Posted by: oikosasa | December 15, 2014

Butterfly resilience to climate warming

How species may cope with global warming is studied in the Early View paper “Geographic mosaics of phenology, host preference, adult size and microhabitat choice predict butterfly resilience to climate warming” by Nichole L. Bennett and coworkers. Below is their summary of the study:

Scientists investigating biological response to climate change have traditionally focused on how species move in space or in time to track the “climate envelope” (range of climatic conditions within which a species can survive). However, many species are able to buffer the effects of overall climate through habitat use. For example, the black-veined white butterfly, Aporia crataegi, achieves the same egg temperatures at both low and high elevations in Spain by laying eggs on the cool north-facing sides of host plant bushes at low elevation and on the warm south-facing side at higher altitudes1. Our study organism, Edith’s checkerspot butterfly, Euphydryas editha is known to be climate-sensitive and associates with a variety of host plants. It also exhibits between-population variation in peak flight time, so this study system provides an excellent system to investigate the options available to a species with diverse habitat use and diverse seasonality in a warming world.

Suitable egg-laying site choice is critical to egg and caterpillar survival. Newly-hatched larvae do not travel far from the site where eggs were laid and normally begin feeding on the plant chosen by their mother or a nearby plant. Edith’s checkerspot feeds on plants in the families Plantaginaceae (Collinsia, Plantago, Penstemon) and Orobanchaceae (Pedicularis, Castilleja). Butterflies lay their eggs on their principal host plant in a complex spatial mosaic2,3. Populations that feed only on Pedicularis and populations that feed only on Collinsia differ in a suite of adaptations2,4,5. For instance, butterflies that are adapted to Pedicularis lay their eggs low on the plant while butterflies adapted to Collinsia lay their eggs higher up on the plant. We became interested in the consequences of host plant adaptation, especially egg-laying height, for the thermal environment of the eggs and newly-hatched larvae.

Butterflies adapted to Pedicularis lay their eggs low.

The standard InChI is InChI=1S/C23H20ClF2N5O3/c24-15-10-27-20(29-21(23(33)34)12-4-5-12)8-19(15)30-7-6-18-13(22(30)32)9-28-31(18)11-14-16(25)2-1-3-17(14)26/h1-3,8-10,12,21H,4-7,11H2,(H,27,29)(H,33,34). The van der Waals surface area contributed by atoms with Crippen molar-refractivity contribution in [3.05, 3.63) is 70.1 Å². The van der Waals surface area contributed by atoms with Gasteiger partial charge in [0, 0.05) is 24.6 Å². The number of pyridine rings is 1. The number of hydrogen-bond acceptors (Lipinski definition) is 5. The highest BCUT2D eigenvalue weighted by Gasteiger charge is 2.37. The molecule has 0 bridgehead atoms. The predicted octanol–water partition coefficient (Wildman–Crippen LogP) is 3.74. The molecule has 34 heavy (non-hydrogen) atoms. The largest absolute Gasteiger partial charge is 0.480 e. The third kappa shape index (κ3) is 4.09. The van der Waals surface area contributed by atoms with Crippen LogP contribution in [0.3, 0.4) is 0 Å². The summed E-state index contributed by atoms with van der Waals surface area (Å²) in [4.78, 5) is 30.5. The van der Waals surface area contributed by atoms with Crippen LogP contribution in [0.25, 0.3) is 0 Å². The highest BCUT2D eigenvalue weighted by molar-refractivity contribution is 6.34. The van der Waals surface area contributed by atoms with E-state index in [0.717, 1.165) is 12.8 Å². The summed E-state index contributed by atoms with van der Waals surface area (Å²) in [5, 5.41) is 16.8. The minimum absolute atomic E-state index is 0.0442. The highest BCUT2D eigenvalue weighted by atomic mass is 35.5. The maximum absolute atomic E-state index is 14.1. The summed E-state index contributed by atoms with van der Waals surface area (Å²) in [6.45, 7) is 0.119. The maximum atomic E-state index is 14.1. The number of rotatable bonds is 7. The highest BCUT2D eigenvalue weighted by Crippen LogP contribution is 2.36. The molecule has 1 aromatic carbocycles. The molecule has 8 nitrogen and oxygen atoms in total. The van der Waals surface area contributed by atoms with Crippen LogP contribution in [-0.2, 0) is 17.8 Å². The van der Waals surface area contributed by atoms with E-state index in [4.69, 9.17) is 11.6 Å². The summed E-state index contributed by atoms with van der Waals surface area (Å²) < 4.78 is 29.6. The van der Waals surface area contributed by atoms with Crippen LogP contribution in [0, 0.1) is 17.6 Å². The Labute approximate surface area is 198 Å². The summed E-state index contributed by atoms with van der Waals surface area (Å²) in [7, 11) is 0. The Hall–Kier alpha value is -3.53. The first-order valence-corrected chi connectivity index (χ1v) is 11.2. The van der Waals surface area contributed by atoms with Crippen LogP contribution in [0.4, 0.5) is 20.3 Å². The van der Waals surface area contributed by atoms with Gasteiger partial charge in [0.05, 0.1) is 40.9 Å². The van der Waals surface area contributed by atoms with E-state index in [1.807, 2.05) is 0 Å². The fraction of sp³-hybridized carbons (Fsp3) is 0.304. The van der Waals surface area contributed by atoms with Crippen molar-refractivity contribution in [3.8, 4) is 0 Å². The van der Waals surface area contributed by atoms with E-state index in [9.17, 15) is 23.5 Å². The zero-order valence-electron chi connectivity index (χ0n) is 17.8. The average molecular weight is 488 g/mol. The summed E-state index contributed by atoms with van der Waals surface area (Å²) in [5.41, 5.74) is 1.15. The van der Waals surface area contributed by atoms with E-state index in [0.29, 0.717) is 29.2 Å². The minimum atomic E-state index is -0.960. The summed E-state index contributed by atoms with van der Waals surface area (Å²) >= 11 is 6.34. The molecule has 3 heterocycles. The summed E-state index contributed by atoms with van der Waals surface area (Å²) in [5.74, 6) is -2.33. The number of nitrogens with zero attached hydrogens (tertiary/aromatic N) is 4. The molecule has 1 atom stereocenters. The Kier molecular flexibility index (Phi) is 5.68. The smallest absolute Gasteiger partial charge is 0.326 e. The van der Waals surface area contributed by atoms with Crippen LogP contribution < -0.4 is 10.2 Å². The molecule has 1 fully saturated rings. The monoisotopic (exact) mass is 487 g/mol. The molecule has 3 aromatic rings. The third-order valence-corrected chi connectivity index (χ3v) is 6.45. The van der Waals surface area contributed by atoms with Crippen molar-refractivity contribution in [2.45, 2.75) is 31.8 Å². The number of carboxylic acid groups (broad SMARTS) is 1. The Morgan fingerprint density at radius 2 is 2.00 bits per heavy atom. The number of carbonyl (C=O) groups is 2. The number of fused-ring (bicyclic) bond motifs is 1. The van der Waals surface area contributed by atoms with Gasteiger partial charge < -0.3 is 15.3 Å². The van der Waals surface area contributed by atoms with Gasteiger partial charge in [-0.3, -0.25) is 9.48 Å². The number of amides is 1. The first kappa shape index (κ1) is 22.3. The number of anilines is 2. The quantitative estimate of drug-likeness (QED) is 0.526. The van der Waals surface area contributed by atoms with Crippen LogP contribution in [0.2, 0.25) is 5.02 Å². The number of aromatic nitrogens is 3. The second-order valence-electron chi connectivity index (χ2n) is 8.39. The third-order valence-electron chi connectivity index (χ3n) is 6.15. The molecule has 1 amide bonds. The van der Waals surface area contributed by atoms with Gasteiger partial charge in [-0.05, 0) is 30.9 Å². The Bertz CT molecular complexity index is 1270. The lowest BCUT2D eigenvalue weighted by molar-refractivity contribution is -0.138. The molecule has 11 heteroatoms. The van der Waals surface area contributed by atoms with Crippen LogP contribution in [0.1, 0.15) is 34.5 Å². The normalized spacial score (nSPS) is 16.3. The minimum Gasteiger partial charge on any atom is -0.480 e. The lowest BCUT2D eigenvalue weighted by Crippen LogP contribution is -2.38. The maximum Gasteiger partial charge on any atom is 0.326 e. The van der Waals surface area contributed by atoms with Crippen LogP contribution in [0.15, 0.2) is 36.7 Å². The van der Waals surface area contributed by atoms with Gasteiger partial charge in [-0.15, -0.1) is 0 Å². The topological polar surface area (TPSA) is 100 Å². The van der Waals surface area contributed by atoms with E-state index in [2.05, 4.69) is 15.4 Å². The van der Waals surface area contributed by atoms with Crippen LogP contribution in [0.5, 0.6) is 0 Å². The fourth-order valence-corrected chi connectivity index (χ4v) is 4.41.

Butterflies adapted to Collinsia lay their eggs high.

To investigate whether egg-laying height influenced egg thermal environment, we measured heights of egg clutches, egg clutch temperature, and ambient temperature at eight field sites. No matter what plant was used, eggspace temperatures decreased with increasing egg height on plant, with hotter temperatures near the ground. To determine how much “wiggle room” these butterflies have for future warming, we asked if eggs could be laid at cooler microsites (i.e. higher) on the same plants. Eggs at seven of the sites were laid as low as possible, and there was only one population where the eggs were laid as high as possible on the plant. So, Edith’s checkerspot butterfly seems to retain options for buffering future warming with regard to host plant microclimate.

Populations of the butterfly also vary drastically in timing of peak flight season, and we were interested in the thermal consequences of this variation. Using a combination of observations and museum records6, we found that peak flight season varies between March and July. From the PRISM climate mapping system, we retrieved the mean daily maximum temperatures for each site (averaged over 1970-2000 in a 800m2 grid)7. We determined a measure of “phenological mitigation” by subtracting July temperatures from temperature during peak flight season. This gave us an idea of whether or not butterflies are flying earlier to avoid hotter temperatures. The positive association between July temperature and “phenological mitigation” suggests that butterflies are buffering overall hot climates by flying earlier during cooler months. We also asked if cooler, earlier flight times are available to the butterflies to buffer future warming. In twelve of fifteen sites, caterpillars started growing as early in the year as it was possible for them to feed. At these sites, any advance in timing would happen at the expense of adult size and the amount of offspring produced. At the three remaining sites, this sort of shift was possible without shortening time for growoth.

Despite the known climate sensitivity of Edith’s checkerspot butterfly, we expect that this species’ potential for rapid evolution8 and variation in habitat use2 will enable it to persist across most of its range as climate warms. However, particular subpopulations may prove extremely vulnerable. A prime example is the federally endangered Bay Checkerspot, Euphydryas editha bayensis. Although it is located near the center of the species’ latitudinal range, the Bay Checkerspot operates close to the limits of its ecological tolerance9.

We wish to thank Jacob Johansson, Niclas Jonzén and Jan-Åke Nilsson for inviting us to contribute with our paper to the special issue about “Phenological change and ecological interactions.”


1.  Merrill, R. M. et al. J. Anim. Behav. 77, 145 (2008).

2.  Singer, M. C., McBride, C. S. Evolution. 64, 921 (2010).

3.  Mikheyev, A. S., et al. Mol. Ecol. 22,4753 (2013).

4.  Parmesan, C., Singer, M.C., Harris I. Anim. Behav. 50,161 (1995).

5.  Parmesan, C. J. Insect Behav. 4, 417 (1991).

6. Parmesan, C. Nature. 382, 765 (1996).

7.  PRISM Climate Group. Oregon State University (2004).;

8.  Singer, M.C., Parmesan, C. Nature. 361, 251 (1993).

9  Singer, M. C., Parmesan, C. Phil. T. Roy. Soc. B. 12, 3161 (2010)

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